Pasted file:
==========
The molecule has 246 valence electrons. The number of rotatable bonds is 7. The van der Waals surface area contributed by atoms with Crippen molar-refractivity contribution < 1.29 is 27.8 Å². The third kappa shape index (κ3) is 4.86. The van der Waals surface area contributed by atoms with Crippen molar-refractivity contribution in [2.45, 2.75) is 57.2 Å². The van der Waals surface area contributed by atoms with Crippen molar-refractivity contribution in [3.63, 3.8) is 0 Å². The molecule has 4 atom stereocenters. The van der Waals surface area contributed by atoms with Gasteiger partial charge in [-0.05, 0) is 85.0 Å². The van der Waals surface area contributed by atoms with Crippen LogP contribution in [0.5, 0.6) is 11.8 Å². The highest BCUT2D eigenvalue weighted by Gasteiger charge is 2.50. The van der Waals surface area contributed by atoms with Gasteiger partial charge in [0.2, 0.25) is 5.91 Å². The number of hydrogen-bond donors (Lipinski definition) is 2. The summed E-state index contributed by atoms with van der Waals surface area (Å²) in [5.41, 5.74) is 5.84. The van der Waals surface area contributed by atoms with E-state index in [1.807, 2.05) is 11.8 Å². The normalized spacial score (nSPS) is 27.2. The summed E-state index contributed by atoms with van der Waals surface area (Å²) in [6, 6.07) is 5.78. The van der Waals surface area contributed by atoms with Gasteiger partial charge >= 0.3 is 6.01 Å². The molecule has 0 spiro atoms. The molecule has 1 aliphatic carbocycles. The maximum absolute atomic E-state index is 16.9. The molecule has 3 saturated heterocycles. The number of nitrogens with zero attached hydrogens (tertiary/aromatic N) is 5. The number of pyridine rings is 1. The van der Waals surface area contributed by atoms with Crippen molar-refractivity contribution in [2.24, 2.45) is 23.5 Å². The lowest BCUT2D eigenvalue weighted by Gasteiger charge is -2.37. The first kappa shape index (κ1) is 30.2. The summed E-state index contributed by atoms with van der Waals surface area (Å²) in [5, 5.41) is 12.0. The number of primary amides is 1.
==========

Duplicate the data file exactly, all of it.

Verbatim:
The molecule has 246 valence electrons. The number of rotatable bonds is 7. The van der Waals surface area contributed by atoms with Crippen molar-refractivity contribution < 1.29 is 27.8 Å². The third kappa shape index (κ3) is 4.86. The van der Waals surface area contributed by atoms with Crippen molar-refractivity contribution in [2.45, 2.75) is 57.2 Å². The van der Waals surface area contributed by atoms with Crippen molar-refractivity contribution in [3.63, 3.8) is 0 Å². The molecule has 4 atom stereocenters. The van der Waals surface area contributed by atoms with Gasteiger partial charge in [-0.05, 0) is 85.0 Å². The van der Waals surface area contributed by atoms with Crippen LogP contribution in [0.5, 0.6) is 11.8 Å². The highest BCUT2D eigenvalue weighted by Gasteiger charge is 2.50. The van der Waals surface area contributed by atoms with Gasteiger partial charge in [0.2, 0.25) is 5.91 Å². The number of hydrogen-bond donors (Lipinski definition) is 2. The summed E-state index contributed by atoms with van der Waals surface area (Å²) in [5.41, 5.74) is 5.84. The van der Waals surface area contributed by atoms with E-state index in [1.807, 2.05) is 11.8 Å². The normalized spacial score (nSPS) is 27.2. The summed E-state index contributed by atoms with van der Waals surface area (Å²) in [6, 6.07) is 5.78. The van der Waals surface area contributed by atoms with Gasteiger partial charge >= 0.3 is 6.01 Å². The molecule has 0 spiro atoms. The molecule has 1 aliphatic carbocycles. The maximum absolute atomic E-state index is 16.9. The molecule has 3 saturated heterocycles. The number of nitrogens with zero attached hydrogens (tertiary/aromatic N) is 5. The number of pyridine rings is 1. The van der Waals surface area contributed by atoms with Crippen molar-refractivity contribution in [2.24, 2.45) is 23.5 Å². The lowest BCUT2D eigenvalue weighted by Gasteiger charge is -2.37. The first kappa shape index (κ1) is 30.2. The summed E-state index contributed by atoms with van der Waals surface area (Å²) in [5, 5.41) is 12.0. The number of primary amides is 1.